It wasn’t exactly a date, but Domingo has never exactly dated. There were hurried copulations in back alleys, the kind street kids manage. He hung out with Belen for a little bit, but then she went with an older guy and got pregnant, and Domingo hadn’t seen her anymore.
Atl lets him in, closing the door, carefully turning the locks.
The dog pads out of the kitchen and stares at him.
“Look, you’ve to get some facts straight, alright? I’m not in Mexico City on vacation. You don’t want to hang out with me. You’ll end up as a carpet stain. Trust me, my clan is in deep shit.”
“You’re part of a clan?” Domingo says, excited. “That’s cool! You’ve got a crest tattoed? Is it hand-poked?”
“Jesus,” Atl says. “Are you some sort of fanboy?”
Domingo shakes his head. “No.”
“Why are you here?”
“I like your dog,” he says. It is a stupid answer. He doesn’t have anything better. He wonders if she’ll go with him to the arcade. He went there once and drank beer while he tried to shoot green monsters. It would be cool. Maybe she is too old for arcades. He wonders what she does for fun.
“It will bite your hand off if you pet it,” she warns him. “I’ll give you a cup of tea and you leave afterwards, alright?”
“Sure. How come you drink tea?”
She doesn’t reply. Domingo is about to apologize for being crass, but he isn’t up to date on tlahuelpocmimi diets. Except for the kid part.
A knock on the door makes them both turn their heads.
“Health and Sanitation.”
“Open up. Don’t tell them I’m here,” she whispers, moving so quickly to his side it makes him gasp.
She goes towards the window and jumps out. Domingo rushes after her, pokes his head out, and sees Atl is climbing up the side of the building, her shoulders hunched and looking birdlike once more. She disappears onto the roof.
Domingo opens the door.
Three men waltz in, faces grim.
“We have a report there’s a vampire here,” one of them says.
Domingo, with the experience of a master liar and a complete indifference to authority, shrugs. “I don’t know. The guy that’s renting me the place didn’t say nothing about vampires.”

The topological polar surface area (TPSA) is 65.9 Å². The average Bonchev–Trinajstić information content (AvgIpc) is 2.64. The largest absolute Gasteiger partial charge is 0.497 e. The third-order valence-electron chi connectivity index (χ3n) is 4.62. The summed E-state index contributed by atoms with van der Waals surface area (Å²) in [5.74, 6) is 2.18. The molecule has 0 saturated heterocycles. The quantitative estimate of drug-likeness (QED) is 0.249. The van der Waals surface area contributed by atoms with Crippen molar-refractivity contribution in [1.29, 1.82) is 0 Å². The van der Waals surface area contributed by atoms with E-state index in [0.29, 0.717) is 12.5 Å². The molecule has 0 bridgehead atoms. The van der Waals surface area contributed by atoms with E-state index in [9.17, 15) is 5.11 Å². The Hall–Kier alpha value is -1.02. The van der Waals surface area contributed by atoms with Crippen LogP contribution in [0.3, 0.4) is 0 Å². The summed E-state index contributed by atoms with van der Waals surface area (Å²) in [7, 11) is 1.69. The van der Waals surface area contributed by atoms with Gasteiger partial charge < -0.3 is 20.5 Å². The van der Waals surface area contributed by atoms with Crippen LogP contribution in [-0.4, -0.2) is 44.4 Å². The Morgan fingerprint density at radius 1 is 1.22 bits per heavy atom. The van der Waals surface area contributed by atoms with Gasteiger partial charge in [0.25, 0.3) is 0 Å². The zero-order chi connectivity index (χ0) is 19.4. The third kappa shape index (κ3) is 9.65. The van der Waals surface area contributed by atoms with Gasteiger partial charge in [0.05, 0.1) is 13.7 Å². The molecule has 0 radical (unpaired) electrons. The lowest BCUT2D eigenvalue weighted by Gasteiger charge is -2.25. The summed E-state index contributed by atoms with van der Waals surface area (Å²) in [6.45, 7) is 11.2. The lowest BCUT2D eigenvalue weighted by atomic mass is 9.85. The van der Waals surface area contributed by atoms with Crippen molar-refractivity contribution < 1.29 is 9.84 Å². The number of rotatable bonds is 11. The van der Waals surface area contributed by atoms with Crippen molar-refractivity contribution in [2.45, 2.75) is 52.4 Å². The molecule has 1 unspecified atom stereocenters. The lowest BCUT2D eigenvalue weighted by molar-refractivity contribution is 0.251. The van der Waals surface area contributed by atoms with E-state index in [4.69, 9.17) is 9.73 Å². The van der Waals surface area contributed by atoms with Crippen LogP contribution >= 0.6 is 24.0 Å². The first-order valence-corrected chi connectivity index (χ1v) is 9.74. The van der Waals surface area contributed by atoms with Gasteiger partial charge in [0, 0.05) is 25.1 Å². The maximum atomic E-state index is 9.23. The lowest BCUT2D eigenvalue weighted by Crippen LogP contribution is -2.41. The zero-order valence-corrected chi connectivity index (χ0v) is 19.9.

“Look around. You, I’m going to check you, give me your hand.”
Domingo obeys. The guy presses a little white plastic stick against his wrist. It beeps.
“You’re alone?” the guy asks him.
Domingo takes out a chocolate bar and starts eating it. The dog is sitting still, eyeing the men.
“What are you doing?”
Domingo can hear the other two men opening doors, muttering between themselves.
“It’s all empty,” one of the other men says. “There’s not even clothes in the closet. Just a mattress in there.”
“You live here?” asks the first guy, who hasn’t moved from Domingo’s side, carefully cataloguing him.
“Yeah. For now. I move around. Been working for a rag-and-bone man lately. I used to wash windshields and before that I juggled balls for the drivers as the stop lights, but this guy I worked with beat me up and I’ve got the rag-and-bone gig now.”
“Just a damn street kid,” says the man, and Domingo thinks he must have an earpiece on or something, because he sure as hell isn’t speaking to Domingo.
The men leave as quickly as they’ve come. He locks the door, sits on the rug and waits. Atl doesn’t fly in — not technically — but she seems to jump in with a certain grace and flexibility that is birdlike.
“Thanks,” she says. The feathers disappear, leaving only pitch-black hair behind.
“How’d you do that?”
“The bird thing.”
“It’s natural. We all do it after we hit puberty.”
She goes into her room. Domingo stands at the entrance, watching her pull up floor boards with her bare hands, taking stuff from under there and tossing it into a backpack. She rips the mattress open and begins to throw some money and papers in the bag.
“It’s been nice meeting you. I’ve got to find another place now.”
“What sort of trouble are you in? What do those guys want?”
“Those guys aren’t the trouble,” she says. “That’s just sanitation. But if they got word there is a vampire here, that means the others aren’t far behind.”